A febrile convulsion
is caused by a fever higher than 38 °C, without any other associated neurological disease.
Age of occurrence of febrile convulsions
Convulsions affect less than 5% of children with a fever. Febrile convulsions are more common in children under the age of 5, with a peak between 6 months and 5 years. 90% of febrile convulsions are benign.
A febrile convulsion is like an epileptic seizure
. It occurs when a child is unwell and has a high temperature, for example during a flu like illness or an ear infection.
The majority of these attacks are simple and benign.
Features of a Febrile convulsion
The attack is generalised.
- Duration: less than 10 to 15 minutes
- No neurologic deficit: normal neurological examination
- No reoccurrence in 24 hours
- Absence of brain injury
- Normal psychomotor development
Usually no investigations are needed - that is if the child has fully recovered from the seizure
(happy, alert and smiling) and the cause of the fever is clear.
Further investigation may be required if recovery is slow, as there may be a more serious cause of the convulsion - for example meningitis
An EEG (electroencephalogram) will be requested when repeated convulsions occur, or if the first convulsion is unusual and more than 20 minutes.
The risk of experiencing another febrile convulsive fit after a first episode of convulsions is of 20 to 40%.
Complex febrile convulsions
Some attacks last longer and can be suggestive of more severe problems, especially if they occur in a child of less than 6 months or in a child over 5 years old.
A complex convulsion can account for 10% of convulsions.
In this case the diagnosis is in question and the risk of a reoccurrence is higher than at the time of the first convulsion.
- The attacks are longer than 15 minutes
- Focused fits, focusing on only half the body
- Impaired movement after the fit
- The neurological examination is abnormal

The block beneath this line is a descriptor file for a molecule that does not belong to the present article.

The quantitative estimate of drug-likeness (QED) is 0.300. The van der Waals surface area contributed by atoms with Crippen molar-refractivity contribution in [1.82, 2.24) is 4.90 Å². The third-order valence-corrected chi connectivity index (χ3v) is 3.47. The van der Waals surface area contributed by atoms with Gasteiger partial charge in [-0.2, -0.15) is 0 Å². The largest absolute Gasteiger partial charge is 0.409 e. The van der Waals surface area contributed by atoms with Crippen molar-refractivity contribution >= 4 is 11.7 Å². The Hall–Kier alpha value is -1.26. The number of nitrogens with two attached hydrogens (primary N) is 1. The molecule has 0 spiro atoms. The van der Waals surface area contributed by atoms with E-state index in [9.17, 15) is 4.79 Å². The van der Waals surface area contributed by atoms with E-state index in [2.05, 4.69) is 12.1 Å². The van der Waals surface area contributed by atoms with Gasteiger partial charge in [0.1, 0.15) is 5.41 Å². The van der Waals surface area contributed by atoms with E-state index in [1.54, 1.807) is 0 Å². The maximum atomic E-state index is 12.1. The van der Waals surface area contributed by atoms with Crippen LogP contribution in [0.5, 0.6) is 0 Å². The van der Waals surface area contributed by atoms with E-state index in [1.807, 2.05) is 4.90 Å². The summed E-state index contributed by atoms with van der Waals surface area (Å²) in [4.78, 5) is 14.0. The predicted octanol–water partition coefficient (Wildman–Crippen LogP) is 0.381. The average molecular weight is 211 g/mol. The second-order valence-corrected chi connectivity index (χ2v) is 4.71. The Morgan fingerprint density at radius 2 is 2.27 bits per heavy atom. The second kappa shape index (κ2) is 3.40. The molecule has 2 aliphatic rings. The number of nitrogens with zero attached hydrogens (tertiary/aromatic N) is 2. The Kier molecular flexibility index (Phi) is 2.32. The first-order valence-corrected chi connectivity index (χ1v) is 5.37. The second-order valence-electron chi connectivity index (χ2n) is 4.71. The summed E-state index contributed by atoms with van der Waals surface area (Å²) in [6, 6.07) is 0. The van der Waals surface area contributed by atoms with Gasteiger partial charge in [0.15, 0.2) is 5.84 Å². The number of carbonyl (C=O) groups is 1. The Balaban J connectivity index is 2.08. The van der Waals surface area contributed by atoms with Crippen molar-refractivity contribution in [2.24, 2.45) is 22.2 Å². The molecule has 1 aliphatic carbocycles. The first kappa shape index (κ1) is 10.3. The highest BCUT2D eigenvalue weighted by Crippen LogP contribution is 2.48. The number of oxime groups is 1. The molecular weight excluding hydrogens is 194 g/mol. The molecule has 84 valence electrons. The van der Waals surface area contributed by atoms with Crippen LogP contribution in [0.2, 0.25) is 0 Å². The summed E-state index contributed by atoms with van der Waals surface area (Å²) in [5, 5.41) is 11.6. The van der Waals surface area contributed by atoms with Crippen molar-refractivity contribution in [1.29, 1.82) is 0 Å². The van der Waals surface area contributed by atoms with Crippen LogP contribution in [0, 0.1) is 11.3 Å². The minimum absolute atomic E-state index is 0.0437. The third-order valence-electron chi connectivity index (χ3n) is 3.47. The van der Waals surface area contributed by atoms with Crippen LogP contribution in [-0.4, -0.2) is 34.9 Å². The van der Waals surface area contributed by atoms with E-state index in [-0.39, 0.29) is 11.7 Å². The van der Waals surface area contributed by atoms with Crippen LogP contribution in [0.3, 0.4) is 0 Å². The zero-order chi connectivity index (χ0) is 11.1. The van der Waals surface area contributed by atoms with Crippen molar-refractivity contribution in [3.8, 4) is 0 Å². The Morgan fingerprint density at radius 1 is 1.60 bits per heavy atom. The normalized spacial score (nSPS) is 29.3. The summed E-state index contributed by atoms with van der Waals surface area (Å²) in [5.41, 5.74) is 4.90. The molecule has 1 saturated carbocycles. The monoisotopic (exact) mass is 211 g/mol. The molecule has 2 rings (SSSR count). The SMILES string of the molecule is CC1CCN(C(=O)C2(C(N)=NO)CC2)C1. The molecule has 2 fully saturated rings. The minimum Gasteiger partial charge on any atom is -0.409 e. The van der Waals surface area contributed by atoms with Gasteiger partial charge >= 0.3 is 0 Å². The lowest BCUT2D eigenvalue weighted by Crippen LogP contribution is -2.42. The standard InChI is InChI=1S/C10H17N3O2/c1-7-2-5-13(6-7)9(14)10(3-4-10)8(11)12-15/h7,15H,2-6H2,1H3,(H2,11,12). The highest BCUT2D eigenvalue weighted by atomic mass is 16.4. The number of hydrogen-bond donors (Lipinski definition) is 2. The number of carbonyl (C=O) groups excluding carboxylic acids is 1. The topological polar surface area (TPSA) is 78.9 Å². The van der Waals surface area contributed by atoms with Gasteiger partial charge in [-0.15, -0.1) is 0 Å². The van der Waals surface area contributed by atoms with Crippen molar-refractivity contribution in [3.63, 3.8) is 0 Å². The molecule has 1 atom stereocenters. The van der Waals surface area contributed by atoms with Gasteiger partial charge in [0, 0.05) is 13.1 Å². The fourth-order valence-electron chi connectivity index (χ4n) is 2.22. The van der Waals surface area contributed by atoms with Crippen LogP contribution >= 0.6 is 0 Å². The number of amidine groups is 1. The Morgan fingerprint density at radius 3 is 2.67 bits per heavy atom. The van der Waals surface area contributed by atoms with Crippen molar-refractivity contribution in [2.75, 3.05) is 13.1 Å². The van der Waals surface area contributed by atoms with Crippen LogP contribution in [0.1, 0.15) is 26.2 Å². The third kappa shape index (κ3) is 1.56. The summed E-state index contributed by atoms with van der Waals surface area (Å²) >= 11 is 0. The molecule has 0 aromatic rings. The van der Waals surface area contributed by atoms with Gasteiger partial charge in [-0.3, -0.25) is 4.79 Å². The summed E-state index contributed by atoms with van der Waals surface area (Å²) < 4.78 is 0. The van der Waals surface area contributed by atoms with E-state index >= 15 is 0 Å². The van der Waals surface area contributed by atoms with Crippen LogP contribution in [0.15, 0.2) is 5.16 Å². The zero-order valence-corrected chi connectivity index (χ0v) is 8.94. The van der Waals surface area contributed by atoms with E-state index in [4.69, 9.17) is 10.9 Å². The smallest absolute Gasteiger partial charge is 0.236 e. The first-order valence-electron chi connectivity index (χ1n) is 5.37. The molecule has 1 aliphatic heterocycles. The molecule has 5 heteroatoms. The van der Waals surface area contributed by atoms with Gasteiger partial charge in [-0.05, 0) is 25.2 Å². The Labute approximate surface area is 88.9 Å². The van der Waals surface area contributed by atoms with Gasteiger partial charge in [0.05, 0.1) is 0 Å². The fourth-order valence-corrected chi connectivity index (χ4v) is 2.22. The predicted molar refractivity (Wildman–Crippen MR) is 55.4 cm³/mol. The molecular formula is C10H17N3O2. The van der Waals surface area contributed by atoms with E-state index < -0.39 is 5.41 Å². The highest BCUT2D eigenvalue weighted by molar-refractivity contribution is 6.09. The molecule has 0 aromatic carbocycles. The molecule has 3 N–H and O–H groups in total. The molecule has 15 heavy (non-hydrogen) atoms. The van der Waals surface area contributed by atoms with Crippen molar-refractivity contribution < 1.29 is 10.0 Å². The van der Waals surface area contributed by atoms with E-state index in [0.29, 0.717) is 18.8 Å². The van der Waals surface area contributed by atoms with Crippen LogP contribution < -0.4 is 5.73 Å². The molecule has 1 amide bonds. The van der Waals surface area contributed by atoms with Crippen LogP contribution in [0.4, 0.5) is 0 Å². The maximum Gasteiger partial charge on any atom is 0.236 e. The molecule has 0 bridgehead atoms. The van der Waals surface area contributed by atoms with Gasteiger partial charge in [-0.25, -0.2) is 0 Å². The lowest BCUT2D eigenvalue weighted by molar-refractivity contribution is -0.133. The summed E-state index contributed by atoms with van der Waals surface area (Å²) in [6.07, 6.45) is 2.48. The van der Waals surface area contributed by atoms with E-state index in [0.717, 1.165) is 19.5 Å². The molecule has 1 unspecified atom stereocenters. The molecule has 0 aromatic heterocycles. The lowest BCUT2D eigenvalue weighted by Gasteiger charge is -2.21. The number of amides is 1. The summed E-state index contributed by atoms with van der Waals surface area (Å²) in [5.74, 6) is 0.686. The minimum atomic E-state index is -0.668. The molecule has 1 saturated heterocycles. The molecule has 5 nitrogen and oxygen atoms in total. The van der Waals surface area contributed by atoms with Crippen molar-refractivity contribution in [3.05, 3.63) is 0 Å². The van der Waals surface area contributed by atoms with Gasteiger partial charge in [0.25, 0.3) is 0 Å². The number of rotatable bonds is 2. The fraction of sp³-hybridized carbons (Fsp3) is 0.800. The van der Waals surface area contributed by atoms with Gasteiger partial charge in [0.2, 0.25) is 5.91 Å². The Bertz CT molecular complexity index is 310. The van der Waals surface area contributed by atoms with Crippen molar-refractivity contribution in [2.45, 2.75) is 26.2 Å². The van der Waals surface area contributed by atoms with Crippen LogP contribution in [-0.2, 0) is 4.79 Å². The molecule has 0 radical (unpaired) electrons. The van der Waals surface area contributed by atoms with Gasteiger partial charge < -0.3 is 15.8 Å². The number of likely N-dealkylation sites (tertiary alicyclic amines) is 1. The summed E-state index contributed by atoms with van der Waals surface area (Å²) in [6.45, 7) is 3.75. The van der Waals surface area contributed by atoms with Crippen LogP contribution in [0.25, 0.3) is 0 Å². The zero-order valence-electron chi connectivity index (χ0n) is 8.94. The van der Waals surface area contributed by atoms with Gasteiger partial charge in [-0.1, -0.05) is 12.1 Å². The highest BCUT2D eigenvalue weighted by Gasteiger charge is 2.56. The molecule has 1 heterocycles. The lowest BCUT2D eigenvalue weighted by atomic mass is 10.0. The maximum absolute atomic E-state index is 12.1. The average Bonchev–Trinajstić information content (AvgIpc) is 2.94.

- A family history of epilepsy
A febrile convulsion can sometimes reveal a neurological disease
- Child less than 1 year old
- Frequent feverish episodes
- Family history of epilepsy and febrile seizures
- First febrile focal complex seizure, recurring within 24 hours and accompanied by a neurologic problem.
Treatment of a febrile convulsion
- Stay with your child and place in the recovery position.
- Maintain the airway - checking that there is nothing in the mouth.
- Make the child lie down on his side and turn his head to the side.
Treat the fever
- Remove the child's clothes to just a vest
- Give paracetamol
- Avoid too many layers of clothing or bedding
- Air the room
- Encourage fluids, keeping the child hydrated.
- A cool bath is no longer recommended as part of any emergency measure.
Treatment of a febrile convulsion attack
Treat the fever with paracetamol: antipyretics such as paracetamol on their own do not reduce the risk of a recurrent febrile convulsion. Repeated or prolonged attacks may be treated with rectal diazepam. This medicine acts quickly usually within 2 minutes.
Preventive treatment of the febrile convulsions
Preventative treatment is given in extreme cases and the indications for treatment are:
- Complex febrile convulsions
- Repeated simple febrile convulsions
They vary according to the child's history and doctor treating the child.
2 types of treatment can be use:
- Rectal Diazepam to use during the appearance of a high fever.
- Sometimes an epileptic medication is given as daily dose for 1 or 2 years
Hospitalisation is sometimes necessary
Hospitalisation is advised:
- To treat any infection causing the fever; for example meningitis
- A severe convulsion or one that is prolonged and not responding to medication
- Any unusual signs or symptoms and when a neurological cause is suspected as the cause of the convulsion.
Latest update on November 12, 2013 at 04:17 AM by Jeff.